• Stress, nutritional deficiencies, extreme weight (BMI high or low) or weight loss or gain, high levels of exercise and physical training, or travel may contribute (NIH, n.d; NHS Direct Wales.n.d)
  • For primary dysmenorrhea It is not known why some women experience more pain than others. One possibility is that some women have higher levels of prostaglandins, and therefore experience stronger contractions. Women who have heavy blood flow (volume or duration) often have more intense pain. Studies point to widely ranging risk factors but there is little agreement (drinking cola drinks, eating meat, genetic factors – having a first-degree relative affected by dysmenorrhea) (pmhdev, 2016)
  • For secondary dysmenorrhea, there may be associations with an identifiable condition or disease: endometriosis, uterine polyps or fibroids (women experiencing fibroids suffer from heavy periods, unpredictable bleeding between periods, and/or painful periods), adenomyosis, endometrial polyps, pelvic inflammatory disease, as well as the use of an IUD/IUS (pmhdev, 2016; NHS d, 2017)
  • There may also be ill health associated with other types of irregularity – Polycystic ovary syndrome, Pituitary disorders, Premature Ovarian insufficiency, uncontrolled diabetes, under- or overactive thyroid gland, Sextually Transmitted Infections, cancer (NIH, n.d).

Whereas  all of these conditions may be very rare, it is important that girls and women with unexplained irregularities seek the advice of a health provider (NHSb, 2017).


QUESTION: what are some of the consequences of various irregularities?

  • Anemia: menstruation is a major reason for low blood counts, especially in women who are already undernourished (Dars et al., 2014).
  • Difficulties conceiving: irregularities (especially related to anovulation) may both make it less likely and harder to plan pregnancy  (NCC-WCH, 2004; Gurevich, 2018) .
  • Attending school or other social functions: one of the main reasons girls give for staying away from school during menses is that they experience pain (Miiro et al., 2018 ).  


QUESTION: What should be done?

Tracking menses history. After about 3 cycles it will be possible to see a pattern which can help to understand whether there is significant irregularity (Ruby Cup, n.d).

Nutrition: Sufficient nutrients can help blood production and prevent anemia. Extreme weight and weight change contribute to irregularity, and therefore maintaining optimal weight may help. Good nutrition is also a contributory factor in the production of hormones (gonadotropin, LH) which is important for regulairy. There is a variety of studies which indicate that walnuts, almonds, broccoli, whole grains, beans, asparagus, fish, meat, eggs and herbal products like herbal teas may be beneficial (Jahangir, 2018; Juliyatmi & Handayani, 2015; Łagowska et al., 2014; Halder, 2012).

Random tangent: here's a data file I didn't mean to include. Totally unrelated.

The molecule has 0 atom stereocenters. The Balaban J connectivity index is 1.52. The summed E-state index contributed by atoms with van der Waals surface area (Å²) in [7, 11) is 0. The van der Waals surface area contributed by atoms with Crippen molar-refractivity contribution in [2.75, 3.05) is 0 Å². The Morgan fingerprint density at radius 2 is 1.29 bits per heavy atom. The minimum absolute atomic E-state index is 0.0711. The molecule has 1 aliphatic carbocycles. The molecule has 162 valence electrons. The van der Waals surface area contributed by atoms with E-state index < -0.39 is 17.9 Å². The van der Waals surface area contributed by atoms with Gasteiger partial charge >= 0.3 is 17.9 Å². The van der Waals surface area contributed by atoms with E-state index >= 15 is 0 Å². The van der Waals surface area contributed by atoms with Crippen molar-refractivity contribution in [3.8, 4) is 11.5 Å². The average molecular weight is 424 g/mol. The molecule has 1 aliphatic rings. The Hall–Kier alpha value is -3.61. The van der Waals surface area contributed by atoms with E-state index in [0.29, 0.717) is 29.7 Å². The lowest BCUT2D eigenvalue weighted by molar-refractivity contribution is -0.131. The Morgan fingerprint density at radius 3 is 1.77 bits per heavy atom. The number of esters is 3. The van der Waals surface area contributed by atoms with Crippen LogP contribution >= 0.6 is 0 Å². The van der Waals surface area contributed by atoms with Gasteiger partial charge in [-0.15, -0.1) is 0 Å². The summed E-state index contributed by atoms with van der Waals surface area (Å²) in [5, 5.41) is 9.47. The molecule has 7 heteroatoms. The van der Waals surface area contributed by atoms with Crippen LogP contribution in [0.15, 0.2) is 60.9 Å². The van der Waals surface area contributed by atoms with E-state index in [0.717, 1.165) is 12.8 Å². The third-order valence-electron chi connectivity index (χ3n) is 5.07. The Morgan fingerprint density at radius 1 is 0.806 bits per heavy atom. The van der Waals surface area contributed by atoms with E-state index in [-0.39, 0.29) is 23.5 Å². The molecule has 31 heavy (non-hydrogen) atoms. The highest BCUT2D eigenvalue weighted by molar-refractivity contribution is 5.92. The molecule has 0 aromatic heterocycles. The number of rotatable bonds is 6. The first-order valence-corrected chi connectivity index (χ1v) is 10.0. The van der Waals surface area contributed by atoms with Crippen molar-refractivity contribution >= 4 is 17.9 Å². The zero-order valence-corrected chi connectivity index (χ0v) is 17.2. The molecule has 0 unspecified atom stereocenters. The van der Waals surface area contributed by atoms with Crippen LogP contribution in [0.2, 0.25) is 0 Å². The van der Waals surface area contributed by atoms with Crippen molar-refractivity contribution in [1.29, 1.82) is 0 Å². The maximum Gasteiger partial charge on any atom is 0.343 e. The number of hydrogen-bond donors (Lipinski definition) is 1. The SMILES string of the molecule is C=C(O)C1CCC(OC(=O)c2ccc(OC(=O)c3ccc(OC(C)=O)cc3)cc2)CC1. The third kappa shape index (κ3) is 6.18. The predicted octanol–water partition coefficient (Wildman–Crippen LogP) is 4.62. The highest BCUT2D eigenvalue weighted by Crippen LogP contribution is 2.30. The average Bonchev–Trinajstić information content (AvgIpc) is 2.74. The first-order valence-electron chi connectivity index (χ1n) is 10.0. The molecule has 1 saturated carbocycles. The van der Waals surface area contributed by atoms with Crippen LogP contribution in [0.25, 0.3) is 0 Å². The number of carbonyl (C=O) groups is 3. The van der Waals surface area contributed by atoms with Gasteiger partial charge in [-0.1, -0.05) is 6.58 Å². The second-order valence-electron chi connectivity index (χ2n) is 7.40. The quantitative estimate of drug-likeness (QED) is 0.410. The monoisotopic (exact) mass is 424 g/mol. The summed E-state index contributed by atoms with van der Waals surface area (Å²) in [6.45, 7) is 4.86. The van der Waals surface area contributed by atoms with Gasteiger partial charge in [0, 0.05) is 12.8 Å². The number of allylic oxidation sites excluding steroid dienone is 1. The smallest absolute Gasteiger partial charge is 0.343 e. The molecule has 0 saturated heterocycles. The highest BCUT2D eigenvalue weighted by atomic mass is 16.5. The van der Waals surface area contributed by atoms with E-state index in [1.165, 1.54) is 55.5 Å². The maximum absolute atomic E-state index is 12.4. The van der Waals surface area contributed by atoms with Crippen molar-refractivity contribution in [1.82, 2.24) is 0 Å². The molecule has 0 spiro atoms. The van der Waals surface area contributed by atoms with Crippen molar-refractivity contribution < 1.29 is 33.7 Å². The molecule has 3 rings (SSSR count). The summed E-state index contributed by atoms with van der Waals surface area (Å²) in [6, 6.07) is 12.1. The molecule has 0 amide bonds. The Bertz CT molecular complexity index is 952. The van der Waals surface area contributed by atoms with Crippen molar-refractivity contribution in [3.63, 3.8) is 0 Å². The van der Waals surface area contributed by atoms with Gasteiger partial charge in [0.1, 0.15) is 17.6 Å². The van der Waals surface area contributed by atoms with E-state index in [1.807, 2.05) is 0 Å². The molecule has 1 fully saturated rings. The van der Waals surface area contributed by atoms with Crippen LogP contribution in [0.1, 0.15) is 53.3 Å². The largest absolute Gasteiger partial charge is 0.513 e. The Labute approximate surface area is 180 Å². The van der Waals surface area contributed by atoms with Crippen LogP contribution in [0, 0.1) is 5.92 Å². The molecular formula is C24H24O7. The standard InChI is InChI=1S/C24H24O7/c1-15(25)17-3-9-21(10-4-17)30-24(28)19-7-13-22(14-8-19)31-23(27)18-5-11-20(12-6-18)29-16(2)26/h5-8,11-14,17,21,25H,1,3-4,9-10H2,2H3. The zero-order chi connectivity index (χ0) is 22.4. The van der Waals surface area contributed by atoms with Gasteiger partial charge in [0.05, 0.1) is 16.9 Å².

Applying heat (hot water bottles, warm baths) or various types of exercise may reduce pain, as may stress reduction and relaxation techniques. Regular exercise is recommended, but very high levels might be avoided if there are irregularities (pmhdev, 2016).

Taking painkillers such as ibuprofen or naproxen (NHSe, 2017).

Birth control pills may help, but side effects of contraception should be clear so that girls/women may make an informed choice (NHSb, 2017)

Seek medical advice: As mentioned, there is a wide range of ‘normal’ menstrual patterns, and most irregularity may have very benign reasons.  Yet, studies indicate that many girls and women feel ashamed to consult health personnel and instead engage in self-medication (Chandra-Mouli et al. 2017). This may be exacerbated if there is also infection, resulting in odour or discharge (WebMD c, n.d).



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Dars, S., Sayed, K. and Yousufzai, Z., 2014. Relationship of menstrual irregularities to BMI and nutritional status in adolescent girls. Pakistan journal of medical sciences, 30(1), p.141.

Fernández-Martínez, E., Onieva-Zafra, M.D. and Parra-Fernández, M.L., 2018. Lifestyle and prevalence of dysmenorrhea among Spanish female university students. PloSone,13(8),p.e0201894.

Gordon Serena, n.d. Irregular Periods May Be Risk Factor for Ovarian Cancer, Study Suggests. WebMD. URL: (accessed 2 Aug 2018).

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Grandi G, Ferrari S, Xholli A, Cannoletta M, Palma F, Romani C, Volpe A, Cagnacci A., 2012.Prevalence of menstrual pain in young women: what is dysmenorrhea? J Pain Res. 5:169-74. doi: 10.2147/JPR.S30602. Epub 2012 Jun 20.

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Jahangir, A., 2018. Do nutritional deficiencies lead to menstrual irregularities? International Journal of Nutritional Science and Food Technology 4, 5.

Juliyatmi, R.H., Handayani, L., 2015. Nutritional Status and Age at Menarche on Female Students  of Junior High School. International Journal of Evaluation and Research in Education 4, 71–75.

Łagowska, K., Kapczuk, K., Friebe, Z., Bajerska, J., 2014. Effects of dietary intervention in young female athletes with menstrual disorders. Journal of the International Society of Sports Nutrition 11,21.

Magnay, J.L., O’Brien, S., Gerlinger, C. and Seitz, C., 2018. A systematic review of methods to measure menstrual blood loss. BMC women’s health, 18(1), p.142.